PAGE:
Written by Katherine Rusk and Ruth E. Promislow
The CEO of the popular ride-sharing app, Uber, published a bombshell letter to the public yesterday, stating that two hackers had stolen information from almost 60 million driver and rider accounts in October 2016.
The compromised personal information includes names, email addresses, driver's license numbers, and mobile phone numbers. According to a statement from Dara Khosrowshahi, Uber's current CEO, the hackers did not gain access to credit card numbers, Social Security numbers, birth dates, or trip location information.
Anonymous sources speaking to Bloomberg and The New York Times said that the company's then Chief Executive Officer and Chief Security Officer brokered a deal with the hackers to pay $100,000 in ransom in exchange for the deletion of the data and a non-disclosure agreement, and that Uber hid the payouts. The New York Times reported that Uber has fired their CSO for this breach response.
Uber's revelation highlights two key issues for organizations in ensuring good cybersecurity hygiene.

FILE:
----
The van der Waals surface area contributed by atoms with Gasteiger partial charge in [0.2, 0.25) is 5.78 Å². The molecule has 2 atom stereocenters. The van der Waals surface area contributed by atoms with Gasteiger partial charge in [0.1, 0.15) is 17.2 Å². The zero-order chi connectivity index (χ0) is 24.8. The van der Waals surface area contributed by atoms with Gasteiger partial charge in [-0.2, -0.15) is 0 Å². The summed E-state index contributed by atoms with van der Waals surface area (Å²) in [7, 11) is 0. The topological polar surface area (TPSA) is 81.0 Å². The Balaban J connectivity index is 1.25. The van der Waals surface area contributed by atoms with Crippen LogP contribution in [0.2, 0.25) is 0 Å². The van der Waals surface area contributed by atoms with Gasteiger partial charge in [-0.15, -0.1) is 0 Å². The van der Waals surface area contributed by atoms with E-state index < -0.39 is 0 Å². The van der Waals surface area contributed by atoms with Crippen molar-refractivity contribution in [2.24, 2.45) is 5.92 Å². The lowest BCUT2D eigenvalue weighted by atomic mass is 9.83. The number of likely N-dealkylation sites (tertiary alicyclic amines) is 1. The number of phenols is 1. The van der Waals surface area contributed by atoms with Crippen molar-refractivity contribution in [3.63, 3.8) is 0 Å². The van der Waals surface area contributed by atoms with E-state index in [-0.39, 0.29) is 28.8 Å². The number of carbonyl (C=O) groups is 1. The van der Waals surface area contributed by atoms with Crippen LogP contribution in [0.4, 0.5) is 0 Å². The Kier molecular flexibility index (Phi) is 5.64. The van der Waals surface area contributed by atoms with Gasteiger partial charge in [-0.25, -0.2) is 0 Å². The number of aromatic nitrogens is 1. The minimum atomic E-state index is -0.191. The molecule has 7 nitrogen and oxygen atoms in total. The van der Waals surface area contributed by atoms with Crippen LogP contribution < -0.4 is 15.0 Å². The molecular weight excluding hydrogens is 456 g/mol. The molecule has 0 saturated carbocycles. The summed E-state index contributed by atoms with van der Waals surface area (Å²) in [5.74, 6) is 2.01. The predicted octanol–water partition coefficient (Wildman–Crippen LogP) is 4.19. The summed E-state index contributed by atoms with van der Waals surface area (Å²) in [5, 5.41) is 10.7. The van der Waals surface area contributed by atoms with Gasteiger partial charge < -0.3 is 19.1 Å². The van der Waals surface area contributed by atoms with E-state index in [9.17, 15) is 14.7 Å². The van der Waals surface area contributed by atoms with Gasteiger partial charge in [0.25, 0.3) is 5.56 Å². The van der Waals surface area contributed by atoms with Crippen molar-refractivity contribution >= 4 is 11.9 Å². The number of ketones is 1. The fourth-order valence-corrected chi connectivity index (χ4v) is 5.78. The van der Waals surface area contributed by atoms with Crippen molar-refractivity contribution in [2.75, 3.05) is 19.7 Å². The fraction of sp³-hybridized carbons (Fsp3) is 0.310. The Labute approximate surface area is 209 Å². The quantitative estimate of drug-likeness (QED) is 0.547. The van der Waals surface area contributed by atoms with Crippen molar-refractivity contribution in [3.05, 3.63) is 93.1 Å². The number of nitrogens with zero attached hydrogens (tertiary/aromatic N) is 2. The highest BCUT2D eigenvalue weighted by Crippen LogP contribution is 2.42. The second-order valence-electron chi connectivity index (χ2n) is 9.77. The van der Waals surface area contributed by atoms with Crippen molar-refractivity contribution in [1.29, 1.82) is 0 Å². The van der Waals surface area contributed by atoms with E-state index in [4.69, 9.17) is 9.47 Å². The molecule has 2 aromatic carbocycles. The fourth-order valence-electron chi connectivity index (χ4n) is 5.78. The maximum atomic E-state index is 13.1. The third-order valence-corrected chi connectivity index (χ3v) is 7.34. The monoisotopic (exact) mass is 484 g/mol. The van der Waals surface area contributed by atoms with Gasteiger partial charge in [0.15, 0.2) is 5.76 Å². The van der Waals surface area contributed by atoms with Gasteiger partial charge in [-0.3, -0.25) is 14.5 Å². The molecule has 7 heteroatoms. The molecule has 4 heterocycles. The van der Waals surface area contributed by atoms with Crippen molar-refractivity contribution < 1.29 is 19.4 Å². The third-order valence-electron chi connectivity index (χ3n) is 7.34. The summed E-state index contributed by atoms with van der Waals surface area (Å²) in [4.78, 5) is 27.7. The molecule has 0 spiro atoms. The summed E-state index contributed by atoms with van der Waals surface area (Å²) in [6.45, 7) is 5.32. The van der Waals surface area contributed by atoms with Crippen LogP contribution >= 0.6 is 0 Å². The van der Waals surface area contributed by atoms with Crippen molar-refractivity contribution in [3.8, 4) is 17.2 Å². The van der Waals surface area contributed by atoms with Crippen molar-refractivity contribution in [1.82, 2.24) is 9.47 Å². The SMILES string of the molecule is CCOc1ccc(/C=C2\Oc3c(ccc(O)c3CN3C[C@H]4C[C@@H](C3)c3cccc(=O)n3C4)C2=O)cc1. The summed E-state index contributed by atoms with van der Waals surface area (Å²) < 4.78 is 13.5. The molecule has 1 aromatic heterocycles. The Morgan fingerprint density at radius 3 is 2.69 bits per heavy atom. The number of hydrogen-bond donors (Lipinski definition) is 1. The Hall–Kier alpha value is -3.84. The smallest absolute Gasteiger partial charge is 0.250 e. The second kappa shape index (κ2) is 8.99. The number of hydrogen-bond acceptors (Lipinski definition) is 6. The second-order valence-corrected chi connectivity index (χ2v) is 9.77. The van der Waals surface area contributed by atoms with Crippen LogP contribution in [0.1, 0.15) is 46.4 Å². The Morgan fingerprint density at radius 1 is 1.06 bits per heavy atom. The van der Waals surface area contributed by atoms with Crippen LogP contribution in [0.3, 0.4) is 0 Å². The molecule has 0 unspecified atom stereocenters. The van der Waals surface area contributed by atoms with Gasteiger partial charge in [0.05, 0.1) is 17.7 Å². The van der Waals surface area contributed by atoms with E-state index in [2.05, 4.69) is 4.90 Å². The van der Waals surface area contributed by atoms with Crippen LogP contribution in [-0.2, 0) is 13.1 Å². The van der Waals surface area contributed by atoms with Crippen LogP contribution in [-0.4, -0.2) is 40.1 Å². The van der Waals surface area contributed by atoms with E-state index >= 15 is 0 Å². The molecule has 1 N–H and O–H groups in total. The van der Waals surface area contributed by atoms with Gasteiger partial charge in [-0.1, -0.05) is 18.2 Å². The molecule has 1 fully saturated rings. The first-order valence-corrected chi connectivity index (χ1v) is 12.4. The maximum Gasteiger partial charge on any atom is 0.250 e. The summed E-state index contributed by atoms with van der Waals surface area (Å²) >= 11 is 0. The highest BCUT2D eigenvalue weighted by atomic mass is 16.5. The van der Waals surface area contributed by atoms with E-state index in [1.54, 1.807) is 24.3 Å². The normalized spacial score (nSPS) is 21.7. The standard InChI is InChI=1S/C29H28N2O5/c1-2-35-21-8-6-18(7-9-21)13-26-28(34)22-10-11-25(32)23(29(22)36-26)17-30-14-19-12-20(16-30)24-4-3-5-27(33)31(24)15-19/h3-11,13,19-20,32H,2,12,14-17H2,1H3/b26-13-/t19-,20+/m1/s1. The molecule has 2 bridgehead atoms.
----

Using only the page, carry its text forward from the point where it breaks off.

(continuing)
The first issue is that third-party security is your security. The hackers' point of entry into Uber’s system was through a third-party cloud-based service. Using a third-party service to compromise a major corporation is frequent method of attack for hackers—as has been discovered lately by Orange Is The New Black, Target, Home Depot, Costco, and more.
Organizations using cloud-based service providers should understand the steps that the provider takes to maintain security. This is not only important for the purpose of preventing attacks, but it is also important for limiting exposure to claims arising as a result of the attack. Put more simply, your organization may be exposed for the failure by your third-party service provider to employ appropriate cybersecurity protocol.
The second issue highlighted by the Uber incident is that an organization may be exposed to liability not only for a breach itself, but for the way that it responds to the breach. The manner in which an organization handles a breach can give rise to claims—or can help reduce liability. The 2016 class action settlement for the Home Depot data breach shows how companies can mitigate their liability by taking proactive notification measures and by helping the impacted individuals alleviate any harm.
Regulators in the UK, Australia, the Philippines, and New York have already announced they will be looking into Uber's data breach.
Organizations must not only be proactive in seeking to prevent attacks but must also have a well-thought out plan already in place for responding to incidents.